Petroliam Nasional Bhd has invested about RM183 billion in Sarawak’s upstream sector via production sharing contracts in the state.

THE Sarawak government is expected to enforce the Oil and Mining Ordinance 1958 (OMO 1958) tomorrow after Petroliam Nasional Bhd (Petronas) was denied leave to commence legal proceedings to seek a declaration on the Petroleum Development Act 1974 (PDA) being the law applicable for the petroleum industry in Malaysia.

Petronas is seeking a declaration that it is the exclusive owner of the petroleum resources and the sole regulator for the upstream industry in Malaysia while the state government is seeking to regulate the oil and gas (O&G) industry based on its laws — OMO 1958, the Land Code of Sarawak and the Gas Distribution Ordinance 2016.

The national oil company believes that the determination by the Federal Court would help provide clarity on its rights and position under the PDA.

Legal firm Azmi & Associates partner Zuhaidi Mohd Shahari said Petronas’ authority as the regulatory body in petroleum and gas in Malaysia as provided for under PDA1974 had never been really contested.

“What Petronas did was to seek declaration that the PDA supercedes the Sarawak state laws on mining. Unfortunately, the Federal Court did not grant (permission) for that suit to be heard by the Federal Court.

“This could be seen as a strategic manoeuvre by Sarawak to get more autonomy, to have more control over its rights such as in land, mining, and timber, which are all under the power of the state,” said Zuhaidi.

While the dismissal by the Federal Court on June 22 was purely on technical grounds, some viewed it as victory for Sarawak.

However, Petronas’ legal challenge is far from over, as evidenced from its statement that the Federal Court decision was purely over technical matter about jurisdiction of the Federal Court to hear on the matter.

In the statement, Petronas said: “The Federal Court did not in any way determine or endorse the merits of the legal position taken by the Sarawak government to regulate upstream petroleum activity under its Oil Mining Ordinance 1958.”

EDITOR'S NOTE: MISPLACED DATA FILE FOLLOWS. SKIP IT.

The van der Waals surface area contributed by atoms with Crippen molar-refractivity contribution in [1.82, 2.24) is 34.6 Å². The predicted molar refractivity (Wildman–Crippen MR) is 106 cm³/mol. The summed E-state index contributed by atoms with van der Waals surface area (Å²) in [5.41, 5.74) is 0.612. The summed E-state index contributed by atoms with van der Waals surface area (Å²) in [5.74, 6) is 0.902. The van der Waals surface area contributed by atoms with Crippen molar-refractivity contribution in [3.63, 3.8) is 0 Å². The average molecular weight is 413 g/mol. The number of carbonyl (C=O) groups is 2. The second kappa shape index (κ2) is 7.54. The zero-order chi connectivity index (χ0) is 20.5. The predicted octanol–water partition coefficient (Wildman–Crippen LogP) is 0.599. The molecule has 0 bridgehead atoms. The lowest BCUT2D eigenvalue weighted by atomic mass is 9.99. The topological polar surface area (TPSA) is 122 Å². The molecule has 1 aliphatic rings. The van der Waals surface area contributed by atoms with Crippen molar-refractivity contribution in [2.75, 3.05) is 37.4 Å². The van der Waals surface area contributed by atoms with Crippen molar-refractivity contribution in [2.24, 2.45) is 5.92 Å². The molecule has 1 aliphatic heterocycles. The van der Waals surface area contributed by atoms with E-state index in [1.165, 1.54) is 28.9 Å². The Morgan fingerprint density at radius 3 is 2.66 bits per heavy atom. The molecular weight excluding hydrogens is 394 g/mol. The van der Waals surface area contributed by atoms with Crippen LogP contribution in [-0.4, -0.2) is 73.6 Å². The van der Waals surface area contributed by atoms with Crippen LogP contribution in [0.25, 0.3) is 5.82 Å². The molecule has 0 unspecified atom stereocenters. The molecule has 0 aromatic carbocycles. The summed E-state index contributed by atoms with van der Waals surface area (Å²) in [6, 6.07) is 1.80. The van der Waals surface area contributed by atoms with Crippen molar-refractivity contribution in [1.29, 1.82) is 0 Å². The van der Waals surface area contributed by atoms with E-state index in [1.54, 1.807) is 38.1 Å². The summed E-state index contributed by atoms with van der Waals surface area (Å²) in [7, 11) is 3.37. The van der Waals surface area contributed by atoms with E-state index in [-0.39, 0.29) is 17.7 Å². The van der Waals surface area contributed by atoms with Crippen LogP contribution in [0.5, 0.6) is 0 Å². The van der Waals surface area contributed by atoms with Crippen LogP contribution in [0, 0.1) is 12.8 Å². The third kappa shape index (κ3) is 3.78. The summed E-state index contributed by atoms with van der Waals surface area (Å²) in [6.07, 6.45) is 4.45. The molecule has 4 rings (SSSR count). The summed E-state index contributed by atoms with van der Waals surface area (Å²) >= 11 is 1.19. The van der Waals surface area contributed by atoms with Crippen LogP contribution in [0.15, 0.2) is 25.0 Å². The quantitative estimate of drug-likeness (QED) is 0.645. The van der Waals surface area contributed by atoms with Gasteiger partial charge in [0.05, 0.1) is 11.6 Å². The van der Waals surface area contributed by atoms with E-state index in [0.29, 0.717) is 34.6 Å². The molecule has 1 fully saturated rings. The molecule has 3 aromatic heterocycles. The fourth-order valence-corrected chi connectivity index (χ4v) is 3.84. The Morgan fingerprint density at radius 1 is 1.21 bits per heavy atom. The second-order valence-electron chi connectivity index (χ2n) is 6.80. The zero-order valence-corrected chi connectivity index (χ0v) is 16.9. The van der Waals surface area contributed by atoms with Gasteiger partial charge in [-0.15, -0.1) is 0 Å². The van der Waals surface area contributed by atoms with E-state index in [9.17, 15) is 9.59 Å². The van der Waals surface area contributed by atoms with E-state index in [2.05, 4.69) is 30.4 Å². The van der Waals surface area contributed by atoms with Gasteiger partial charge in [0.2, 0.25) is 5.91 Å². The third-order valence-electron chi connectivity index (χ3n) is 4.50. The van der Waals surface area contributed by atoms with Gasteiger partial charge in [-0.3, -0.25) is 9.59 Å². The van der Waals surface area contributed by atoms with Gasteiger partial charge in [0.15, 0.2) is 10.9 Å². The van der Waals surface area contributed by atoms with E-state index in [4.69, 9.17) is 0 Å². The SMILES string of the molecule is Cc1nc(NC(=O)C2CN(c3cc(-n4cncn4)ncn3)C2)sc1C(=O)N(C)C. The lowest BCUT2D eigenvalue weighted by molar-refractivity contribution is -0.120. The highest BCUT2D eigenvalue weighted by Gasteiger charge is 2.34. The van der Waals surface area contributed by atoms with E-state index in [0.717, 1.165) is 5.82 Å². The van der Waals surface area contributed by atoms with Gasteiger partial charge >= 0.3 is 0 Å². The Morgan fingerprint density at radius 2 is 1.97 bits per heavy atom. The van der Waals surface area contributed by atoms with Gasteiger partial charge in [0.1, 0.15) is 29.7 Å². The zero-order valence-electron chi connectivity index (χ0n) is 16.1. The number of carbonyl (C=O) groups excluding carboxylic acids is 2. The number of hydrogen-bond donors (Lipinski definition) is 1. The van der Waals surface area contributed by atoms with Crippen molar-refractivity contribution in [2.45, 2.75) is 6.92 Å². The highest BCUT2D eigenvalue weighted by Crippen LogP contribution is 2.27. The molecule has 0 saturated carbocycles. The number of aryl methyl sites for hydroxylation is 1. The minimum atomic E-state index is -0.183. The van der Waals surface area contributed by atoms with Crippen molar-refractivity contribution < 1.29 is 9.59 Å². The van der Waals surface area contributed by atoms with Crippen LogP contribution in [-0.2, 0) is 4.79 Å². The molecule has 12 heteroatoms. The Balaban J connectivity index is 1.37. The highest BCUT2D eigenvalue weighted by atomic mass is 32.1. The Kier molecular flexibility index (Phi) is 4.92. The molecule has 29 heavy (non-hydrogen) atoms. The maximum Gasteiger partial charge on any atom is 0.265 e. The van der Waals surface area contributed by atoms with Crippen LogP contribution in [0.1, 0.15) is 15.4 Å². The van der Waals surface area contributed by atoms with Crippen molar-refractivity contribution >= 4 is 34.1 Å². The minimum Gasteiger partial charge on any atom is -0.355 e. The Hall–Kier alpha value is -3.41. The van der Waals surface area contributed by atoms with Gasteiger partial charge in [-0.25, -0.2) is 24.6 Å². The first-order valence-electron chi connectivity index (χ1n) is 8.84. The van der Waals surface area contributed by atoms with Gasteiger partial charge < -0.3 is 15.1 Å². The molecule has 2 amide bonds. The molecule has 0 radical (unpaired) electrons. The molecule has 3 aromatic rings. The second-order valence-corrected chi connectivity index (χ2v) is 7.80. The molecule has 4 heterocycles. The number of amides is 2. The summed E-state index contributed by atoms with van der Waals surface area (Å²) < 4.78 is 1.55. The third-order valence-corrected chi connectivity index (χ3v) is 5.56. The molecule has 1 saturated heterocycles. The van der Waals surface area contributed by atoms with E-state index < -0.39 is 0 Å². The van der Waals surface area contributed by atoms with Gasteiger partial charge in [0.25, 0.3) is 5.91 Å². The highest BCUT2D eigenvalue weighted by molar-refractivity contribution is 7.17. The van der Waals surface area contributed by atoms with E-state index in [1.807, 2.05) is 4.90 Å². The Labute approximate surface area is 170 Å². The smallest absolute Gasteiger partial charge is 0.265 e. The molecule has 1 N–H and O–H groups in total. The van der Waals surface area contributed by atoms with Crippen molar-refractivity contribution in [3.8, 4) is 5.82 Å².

It also said that the Federal Court’s decision “does not in any way impair Petronas’ ability to further pursue its legal actions, with the intent to seek clarity on its rights and position under the PDA 1974”.

Meanwhile, O&G players like Barakah Offshore Petroleum Bhd, which has 70 per cent of its operations in Sarawak, is seeking more clarity over the next course of action for production sharing contracts (PSCs) in the state.

“At this current time, we are continuing business as usual. But, tomorrow, we would like to know how we, as one of the PSC companies, should proceed with our operations,” said Barakah Offshore president and chief executive officer Nik Hamdan Daud.

“It’s status quo at the moment. To my knowledge, they have not communicated anything to us or our colleagues in the industry,” he told NST Business.

It was learnt that the Sarawak government would likely give PSCs a grace period until the end of next year for them to adhere to the new OMO 1958 regulatory framework.

“I think the OMO 1958 will take effect from tomorrow unless Petronas obtains an injunction to stop them from enforcing the OMO. And Sabah is waiting to make the next move while observing how this ‘Petronas versus Sarawak’ episode will unravel,” said Zuhaidi.

Sabah, like Sarawak, has long sought more autonomy for its natural resources. Both states had asked for O&G royalties to be increased to 20 per cent from about five per cent currently.

Petronas on its part has always maintained that oil royalty to producing states is a Federal-State matter.

To date, Petronas has invested about RM183 billion in Sarawak’s upstream sector via the PSCs.

From 1976 to last year, the national oil company had also paid about RM33 billion in cash payments to the Sarawak government.

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